Alrighty readers I have something special for you today! Here is a New York Times news article by Gia Kourlas titled “Looking at Intimacy, for Bodies and Minds,” and for all of you who don’t want to follow this post just because you don’t feel like it or whatever your reason may be I have so kindly copied it below. Enjoy!
Looking at Intimacy, for Bodies and Minds
Desire, as the choreographer Gesel Mason knows, is only one part of sex. Another may be guilt. Or insecurity. Or shame. But what’s wrong with being an independent spirit and sleeping with whomever you want? In “Women, Sex, & Desire: Sometimes You Feel Like a Ho, Sometimes You Don’t,” which opened at the Joyce SoHo on Thursday evening, Ms. Mason explores sexual behavior using two extremes — the whore and the prude — as a starting point.
The work, Ms. Mason said, is both a performance and a discussion about the joys and frustrations of being a sexual creature. (The creative process included focus groups exploring topics brought up in “Women, Sex & Desire.”)
But while the piece centers on women, the issues this production raises — not including the preshow workshop and the post-performance discussion — are universal. If there was a point, it may have something to do with how sexual behavior defies rigid categories. Forgive me for not being sure: It was a long night of sharing feelings. At the same time, it all seemed fairly obvious.
Ms. Mason is an engaging presence, but her meandering, getting-to-know-you exercises and chatty line of questioning were oppressive. She enforced a communal vibe from the start. Since, as Ms. Mason said, the topic had to do with intimacy, she began the show by asking us to introduce ourselves to our neighbors. Next we were asked to make eye contact with someone else in the room: “Just take a moment,” she said, “to see someone.” (Place the emphasis on the word “see” to get the full picture.)
The final demand? Making physical contact with that person. Admittedly, the sight of strangers hugging one another almost made me lose my mind. Mostly, this was an eager crowd; one flaw of the work is how it relies too heavily on an audience that knows what’s expected of it.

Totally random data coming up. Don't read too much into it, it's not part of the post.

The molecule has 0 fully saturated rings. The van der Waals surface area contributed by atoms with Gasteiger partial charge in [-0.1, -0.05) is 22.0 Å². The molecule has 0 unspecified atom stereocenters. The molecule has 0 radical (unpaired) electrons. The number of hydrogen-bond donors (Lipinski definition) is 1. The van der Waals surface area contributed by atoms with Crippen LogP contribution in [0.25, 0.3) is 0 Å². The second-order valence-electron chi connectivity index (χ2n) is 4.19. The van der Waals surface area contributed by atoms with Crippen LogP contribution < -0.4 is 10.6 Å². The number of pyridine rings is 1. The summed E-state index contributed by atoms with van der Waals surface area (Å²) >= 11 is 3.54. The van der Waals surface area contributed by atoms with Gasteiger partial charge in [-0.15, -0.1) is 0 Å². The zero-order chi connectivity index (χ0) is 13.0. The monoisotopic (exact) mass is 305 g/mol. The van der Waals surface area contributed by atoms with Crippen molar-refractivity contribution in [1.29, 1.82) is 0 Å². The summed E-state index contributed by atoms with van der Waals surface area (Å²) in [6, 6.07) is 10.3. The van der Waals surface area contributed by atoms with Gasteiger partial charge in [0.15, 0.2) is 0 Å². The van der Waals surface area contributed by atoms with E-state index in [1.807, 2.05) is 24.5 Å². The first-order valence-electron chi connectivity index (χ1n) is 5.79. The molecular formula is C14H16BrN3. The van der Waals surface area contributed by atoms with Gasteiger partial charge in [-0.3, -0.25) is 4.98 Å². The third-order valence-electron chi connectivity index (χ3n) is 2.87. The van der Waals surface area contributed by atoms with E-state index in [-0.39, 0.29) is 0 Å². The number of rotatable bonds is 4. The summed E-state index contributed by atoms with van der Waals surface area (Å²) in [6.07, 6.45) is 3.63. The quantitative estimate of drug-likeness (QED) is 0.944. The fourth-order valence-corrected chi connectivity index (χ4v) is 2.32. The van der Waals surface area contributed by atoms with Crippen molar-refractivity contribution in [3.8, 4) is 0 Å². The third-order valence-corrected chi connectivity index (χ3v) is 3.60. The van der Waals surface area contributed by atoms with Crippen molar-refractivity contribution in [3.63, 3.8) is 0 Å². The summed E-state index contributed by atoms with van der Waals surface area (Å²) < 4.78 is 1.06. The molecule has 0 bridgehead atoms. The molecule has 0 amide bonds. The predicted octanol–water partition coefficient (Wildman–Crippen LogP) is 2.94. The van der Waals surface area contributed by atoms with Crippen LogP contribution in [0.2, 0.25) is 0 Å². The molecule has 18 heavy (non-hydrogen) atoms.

In between the live discussions and video interviews with women about sex, there are passages of dancing. Kayla Hamilton offers a frenzied solo, during which she pulls an apple out of her ample bosom, takes a bite and throws it into the crowd.
Ms. Mason, blindfolded and naked, seems to lose her inhibitions when the humiliation of being observed is removed. Ching-I Chang performs a lazy striptease with the help of a banana and Prince’s “Darling Nikki.” And Courtney Cooke appears as Cinderella, showing that appearances aren’t everything.
Despite the sex talk and, of course, the apple, there was little bite to this show, which made me pine for Ann Liv Young and her alter ego, Sherry, who knows how to play off of strangers — while talking about feelings — and get somewhere profound.
Ms. Mason wanted a safe environment where people could expose their vulnerability, but it turned into polite therapy, making this evening feel more like a Lifetime special about female empowerment than like anything resembling a work of art.
And there you go! I would have really enjoyed going to a show like this, but that may be just because I am a dancer and can easily relate to that sort of situation. I watched the trailer that I have posted for you all, and just from that little taste of the show I saw a lot of art, not just in the dancing, but also in the way the show was focused around the women being active and aware of their sexuality. I have to disagree with Kourlas when she says that she felt the evening was more “like a Lifetime special about female empowerment than like anything resembling a work of art” because the way I see dance is if the message is gotten across to your audience and there is a connection between the performer and observer then the artist has accomplished their goal and it is a successful work of art.
I don’t mean to bag on Kourlas, but I’m pretty sure she is just clueless to a dancer’s artistic frame of mind and comfort zone. She obviously felt uncomfortable with the tasks that Ms. Mason asked them to do with their neighbors. They had to introduce themselves, make eye contact, and then make physical contact. Dancers are used to this kind of activity because we do it every day of our lives. For example we meet our partner that we are dancing with and five minutes later we are required to dance with them as if you were in love for years. We live for that freedom to express ourselves in any emotion and to make that connection with others. I know that my comfort zone is not too big especially around other dancers who are willing to open up just as much. Kourlas sees it as a flaw that the work relied on an audience that knew what was expected of it, but I see it is if you go in knowing what is expected then you can open up and explore your mind that much more without having to worry about surprises. As a woman and as a dancer it is great to explore your emotions with others around you without having to worry about judgment or scrutinizing.
Let me know what you guys think!